Sickness and disease can be terrifying, and health care policies can be both frustratingly complex and highly controversial. While political sides argue over Obamacare versus Trumpcare, Dr. John Geyman advocates a third option.
“It [National Health Care] is our only common sense alternative to effectively reform U.S health care, “Geyman writes in the beginning of his book “Common Sense about Health Care Reform in America,” a Thomas Paine “Common Sense”-styled pamphlet.
On Wednesday, July 19, at the San Juan Island Library, Geyman spoke about another of his books “Crisis in U.S. Health Care: Corporate Power versus the Common Good” and his views on health care. The event was co-sponsored Griffin Bay Books.
Geyman, now a professor emertius of family medicine at the University of Washington School of Medicine in Seattle, spent years as a doctor in big cities, served as chairman of the Department of Family Medicine from 1976 to 1990, and was president of the Physicians for National Health Program from 2005 to 2007. He has written many books, most of which can be found at the San Juan Island Library, which Boyd Pratt, the library’s adult programs associate, pointed out as he introduced Geyman.
“I don’t have a lot of good news,” Geyman began as he explained the looming issues of the Affordable Care Act (Obamacare) and the American Health Care Act (Trumpcare). The root of the problem with both programs, he explained is making a profit off of people’s health. As long as there is a market driven healthcare system, there will be insurance companies fighting to insure the young, fit and healthy, while the people who need healthcare — the unfit, sick and elderly — will not receive coverage.
Under a national health care system, Geyman explained, the focus would be about health rather than trying to turn someone’s health into a commodity. As a result, the sick would get any available treatment, and everyone would automatically have access to care, as there would be no reliance on barriers such as income or gender to maintain affordability.
Despite fears that a national system would create limited choices, Geyman believes it would increase the ability to choose health care providers because it would eliminate restricted networks of insurance companies.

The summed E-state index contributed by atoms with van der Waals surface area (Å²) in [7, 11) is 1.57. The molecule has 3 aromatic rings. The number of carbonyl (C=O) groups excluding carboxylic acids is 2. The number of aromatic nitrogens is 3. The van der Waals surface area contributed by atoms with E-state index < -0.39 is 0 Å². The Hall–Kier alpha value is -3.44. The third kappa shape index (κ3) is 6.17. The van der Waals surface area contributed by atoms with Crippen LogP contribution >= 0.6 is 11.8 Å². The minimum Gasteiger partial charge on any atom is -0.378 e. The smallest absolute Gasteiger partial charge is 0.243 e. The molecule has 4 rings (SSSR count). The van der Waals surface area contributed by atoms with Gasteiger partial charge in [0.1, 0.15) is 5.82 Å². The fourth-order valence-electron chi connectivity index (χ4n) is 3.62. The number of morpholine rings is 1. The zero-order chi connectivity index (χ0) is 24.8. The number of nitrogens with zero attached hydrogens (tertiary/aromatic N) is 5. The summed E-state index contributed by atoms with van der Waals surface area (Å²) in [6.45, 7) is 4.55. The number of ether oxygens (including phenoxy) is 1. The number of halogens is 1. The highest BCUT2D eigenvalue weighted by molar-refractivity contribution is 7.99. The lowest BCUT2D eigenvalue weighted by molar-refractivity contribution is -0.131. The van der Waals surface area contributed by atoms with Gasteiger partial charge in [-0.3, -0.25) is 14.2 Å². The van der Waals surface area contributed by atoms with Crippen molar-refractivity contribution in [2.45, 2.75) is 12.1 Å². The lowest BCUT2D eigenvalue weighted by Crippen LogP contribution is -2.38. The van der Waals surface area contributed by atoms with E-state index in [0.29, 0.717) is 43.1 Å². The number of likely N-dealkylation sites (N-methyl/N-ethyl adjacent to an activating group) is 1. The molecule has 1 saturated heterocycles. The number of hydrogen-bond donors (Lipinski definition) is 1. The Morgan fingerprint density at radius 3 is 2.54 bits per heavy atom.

It would also be a win for nurses and doctors. Nurses would have a stable funding and “less frustration with arbitrary, financially driven anti-nurse cost-cutting,” he writes in “Common Sense about Health Care Reform.” Doctors, in turn, would face less burn out with more support.
There would be a tremendous saving, as 95 percent of American taxpayers, according to Geyman, would pay less in taxes due to overall health care cost savings, primarily in administrative areas.
He tells the story of meeting a gentleman from Europe who showed him what a national health card looked like. The man told Geyman he was covered not just in his own country, but all throughout Europe. Meanwhile, America is rated toward the bottom for its health care amongst western countries.
Of the Republican AHCA plan, Geyman said, “It has been tried for 20 years, and it doesn’t work.”
Some of the new ideas incorporated into the ACHCA are also troublesome. Block Grants from the federal government would pay states to spend on health care as they wished, allowing states to determine who could be covered for what.
Using Medicare as another example, Geyman noted that some states have privatized Medicare and it has not worked out well.
“States that have privatized Medicare have worse coverage than those that do not,” he said.
A few adverse impacts to an ACA repeal that the U.S. Senate has been attempting to vote on for months would cause:
- More Americans to go bankrupt due to family health crises.
- Fewer physicians to have their own private practice; already two-thirds of all physicians work for a larger health company, and under AHCA, the other third would struggle.
- Premiums to skyrocket, and as a result, there would be an epidemic of under and uninsured citizens. Meanwhile, insurance companies would rake in the money.
Geyman quoted writer and consumer advocate Wendell Potter, “Many of us can’t be persuaded that we are being duped. Meanwhile, shareholders of the big-for-profits are laughing all the way to the bank.”
One audience member asked if the government could gradually increase Medicare, eventually creating a national healthcare system.
“It’s going to be a battle royal no matter what we do,” Geyman said, explaining that trying to achieve a single payer system incrementally will just delay it. Unfortunately, he added, politicians have shied away from supporting national health care because it has been unpopular amongst voters. Americans have tended to feel a government-run health care system would be clunky, expensive and restrict freedoms. A few voters also don’t believe healthcare is a right, but a benefit of the wealthy. With recent debates on the ACA and the AHCA, those views seem to be shifting, Gyeman believes, which is his good news.
“If we get the public behind National Health Care, politicians will do what works,” he said.
Another attendee asked what people could do. Writing and calling representatives like Patty Murray and Maria Cantwell was one of his answers.
Contact Murray at 2988 Jackson Federal Building, 915 2nd Avenue, Seattle, WA, 98174 or 206-553-0891.
Contact Cantwell at 915 Second Ave Suite 3206, Seattle, WA ,98174 or 206-220-6400.
Beginning a grassroots movement was another suggestion.
“I think it can happen,” he said. “We all have to speak out and rediscover our democracy.”
For information, read “Common Sense about Health Care Reform in America,” or “Crisis in U.S. Health Care: Corporate Power versus the Common Good” by John Geyman, at Griffin Bay Bookstore and the library.